Escudilla Mountain: Arizona’s Hidden Gem

A few weeks ago I had the pleasure of going on one of the most serene and beautiful hikes here in Arizona. Located in eastern Arizona not far from the small town of Alpine, Escudilla Mountain is the third highest stand-alone peak in the state at 10,912 ft. The trail does not lack in its challenges, but does not have that sharp incline you’d expect from its high elevation.

I call it a hidden gem, but it’s fairly accessible. It just didn’t have that foot traffic and popularity you find at most other trails in AZ. You need to take a forest service road to get to the trailhead and I think that’s a contributing factor as to why I didn’t see a lot of hikers on the trail. Could also be that it’s a long drive from Phoenix. Could also have been that it rained all day the previous Friday, and rained again while we were on the trail that Saturday. But I thought that was perfect. The weather was cool. the overcast blocked the harsh AZ sun from beating down on you. The trail wasn’t hard and dusty. Sure, a little muddy, but nothing too bad. The rain didn’t come down heavy, just that soft, constant drizzle.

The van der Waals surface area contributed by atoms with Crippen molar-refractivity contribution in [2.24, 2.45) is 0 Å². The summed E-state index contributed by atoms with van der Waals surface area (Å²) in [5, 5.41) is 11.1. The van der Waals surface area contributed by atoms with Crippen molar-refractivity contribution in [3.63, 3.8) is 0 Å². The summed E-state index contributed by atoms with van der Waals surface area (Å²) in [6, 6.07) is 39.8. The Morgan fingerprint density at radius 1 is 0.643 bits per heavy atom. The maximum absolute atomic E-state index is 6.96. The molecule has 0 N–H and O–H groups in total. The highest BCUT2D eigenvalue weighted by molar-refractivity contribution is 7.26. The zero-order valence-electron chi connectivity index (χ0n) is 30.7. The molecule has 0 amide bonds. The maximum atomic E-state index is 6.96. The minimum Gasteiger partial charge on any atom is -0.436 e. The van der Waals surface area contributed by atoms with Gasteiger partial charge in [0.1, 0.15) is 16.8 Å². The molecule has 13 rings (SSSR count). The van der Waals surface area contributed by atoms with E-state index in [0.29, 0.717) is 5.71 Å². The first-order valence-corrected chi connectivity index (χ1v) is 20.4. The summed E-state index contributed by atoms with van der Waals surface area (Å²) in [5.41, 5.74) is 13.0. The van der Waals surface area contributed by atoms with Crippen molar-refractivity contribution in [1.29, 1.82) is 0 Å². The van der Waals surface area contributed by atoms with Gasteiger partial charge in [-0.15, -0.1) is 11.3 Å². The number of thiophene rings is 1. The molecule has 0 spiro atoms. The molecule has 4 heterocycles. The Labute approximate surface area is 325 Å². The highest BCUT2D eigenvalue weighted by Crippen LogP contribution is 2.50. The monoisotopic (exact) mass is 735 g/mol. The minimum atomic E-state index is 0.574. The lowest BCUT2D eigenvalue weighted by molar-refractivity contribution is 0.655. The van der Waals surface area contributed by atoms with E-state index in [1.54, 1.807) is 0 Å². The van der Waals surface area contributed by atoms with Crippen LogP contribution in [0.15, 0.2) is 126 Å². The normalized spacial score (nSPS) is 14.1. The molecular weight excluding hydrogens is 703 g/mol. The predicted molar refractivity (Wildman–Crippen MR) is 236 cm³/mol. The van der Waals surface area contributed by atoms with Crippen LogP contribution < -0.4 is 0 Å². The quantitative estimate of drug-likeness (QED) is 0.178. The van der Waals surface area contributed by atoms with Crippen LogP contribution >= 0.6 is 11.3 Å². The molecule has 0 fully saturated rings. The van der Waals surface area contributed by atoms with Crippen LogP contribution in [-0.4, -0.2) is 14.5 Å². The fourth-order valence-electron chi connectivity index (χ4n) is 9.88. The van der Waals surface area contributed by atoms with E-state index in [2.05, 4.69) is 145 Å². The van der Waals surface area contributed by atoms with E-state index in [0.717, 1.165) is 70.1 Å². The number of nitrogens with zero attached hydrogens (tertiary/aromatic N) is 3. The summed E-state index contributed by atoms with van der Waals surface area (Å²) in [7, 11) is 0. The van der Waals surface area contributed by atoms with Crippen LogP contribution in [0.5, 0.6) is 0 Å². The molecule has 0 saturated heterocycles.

The overall hike took my friend and I about four hours from the trail head and back. We could have done it faster, but we took advantage of the photo opportunities the views had to offer. Once the trail takes you up past Profanity Ridge, it opens up to this rolling meadow between two hill peaks and you can really see the landscape for the first time. And of course, it’s even better from the top.

Also, Profanity Ridge is about as much of a challenging incline as you’re going to get. The rest of the trail seemed like a nice, leisurely walk through some open meadows and thickets of Aspen and the bare remnants of trees that looked like dried out matchwood from the Wallow Fire that hit the area back in 2011. We were just walking along, talking and taking pictures, and before we knew it, we were at the top where a fenced off, dilapidated watchtower stood. It was from up there you could really see the extent of the damage the fire did. However, it is still a beautiful area and well worth the drive time and bumpy forest service road.

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